Darkness grows like spidery legs crawling through the window lattice, long black shadows invading the cabin. The night’s spreading tentacles cross the face of the sleeping man. He stirs and wakens. Outside, the dying sun, barely lit, pathetically fades away like drowned embers. Rising, the naked man drinks in the last rays of life giving day. Twilight sinks into night as the glowing red of the moon ascends over the horizon. Quickly, he plucks his tattered garments off the floor.
Ancients tell of a war, a forgotten weapon, and the moon’s changing to blood. It’s a good epic, something for old men to sing to little children by the safety of the flames. But the reasons why, the misremembered past the poets tell, do not trouble the cabin’s occupant. The world turns red with the ascending moon, displacing the brief black interim of night. Already, he has finished masking his face with a long and dirtied scarf, winding it up from his neck to the top of his head.
He fights with a glove, trying to fit it over his hand. The moon’s foreboding rays reach toward him as the life giving sunbeams had. He backs up against a wall. Along the floor the bloodied light creeps, slowly filling the cabin. The first glove finally slides over his wrist, but the second rests on the counter, already claimed by the red of the moonbeams.
He hugs his bare hand under an armpit and steps into the deadly rays. Outside the moon trees begin to bloom, filling the air with their dusty pollen. The window’s light dims within the cabin, blotted by the clouds of moon ash.
In the almost darkness, Richard seizes the glove, yet, even in the bleak shadowy room, his naked hand blisters before its covering. Finally, secure from red death, his heavy footsteps carry him to the window. Outside the fog of pollen enfolds the world in mystery denying far seeing eyes any insight down the paths they tread. Below the square frame of glass, leaning against the wooden planks of the wall, rests a different kind of security than tattered wrappings.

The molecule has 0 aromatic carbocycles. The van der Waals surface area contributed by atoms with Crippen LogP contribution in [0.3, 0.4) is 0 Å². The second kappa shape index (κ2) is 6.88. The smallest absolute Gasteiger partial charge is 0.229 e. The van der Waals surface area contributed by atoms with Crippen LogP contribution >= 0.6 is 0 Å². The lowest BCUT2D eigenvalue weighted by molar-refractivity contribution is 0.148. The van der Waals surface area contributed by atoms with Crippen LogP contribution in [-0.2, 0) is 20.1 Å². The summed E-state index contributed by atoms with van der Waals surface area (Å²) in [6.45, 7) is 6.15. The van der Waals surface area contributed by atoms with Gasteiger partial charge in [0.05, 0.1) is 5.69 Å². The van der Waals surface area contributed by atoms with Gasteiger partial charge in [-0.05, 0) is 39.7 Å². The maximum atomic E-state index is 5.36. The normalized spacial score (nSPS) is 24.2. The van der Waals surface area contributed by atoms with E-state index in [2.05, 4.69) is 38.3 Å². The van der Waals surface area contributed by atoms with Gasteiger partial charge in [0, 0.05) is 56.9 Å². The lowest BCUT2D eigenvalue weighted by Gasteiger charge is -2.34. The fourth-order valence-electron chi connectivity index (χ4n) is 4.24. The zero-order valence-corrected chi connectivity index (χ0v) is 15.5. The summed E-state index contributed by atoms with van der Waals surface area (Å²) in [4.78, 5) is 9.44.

Both hands gently reach under the crossbow and cradle it into his chest. Without thinking Richard’s fingers curl about the handle. The butt and shoulder meet, fitting better than puzzle pieces. A moment is taken to look down the faithful instrument, aiming at his paraphernalia.
He takes sight of the pillow where the indent of his head lies. Click, the empty mechanism sounds. A duffel bag lies in the corner by the door. Click. A chair. Click. Looking up into the ceiling he focuses on one of hundreds of flat strips of bamboo dangling from invisible strings, his stars, his conquests, his history. Click. Lowering the weapon he lifts one hand and runs it through his life’s work. They softly tingle in the moonmorning.
Knock, knock, knock. A caller interrupts the morning chimes. He looks over to the disruption. His wooden stars settle and end their song as he straps the crossbow behind his back, and, sighing, walks across the room.
The wooden lock scrapes against the thin boards of the cabin as Richard opens the door. In the redlight a figure, covered in moon ash, holds out a flat strip of bamboo. The visitor wears the dark clothes of a fellow hunter, but, without face or weapon, hides in anonymity.
Richard reaches from the shadowy cabin and takes the proffered job. They salute, and the messenger turns on his heels and walks away. He fades into the red mist, the clinking of further deliveries playing long after him into the moonday.
Abomination unknown, reads the first line, countless slain. He skims over the list of chieftains who have pledged to pay the hunters’ due, and finds the name of the besieged town. In a little drilled hole at the top of the bamboo he threads a bit of string and ties the wood over his heart. Picking up the duffel bag lying by the door he treads down his chosen path.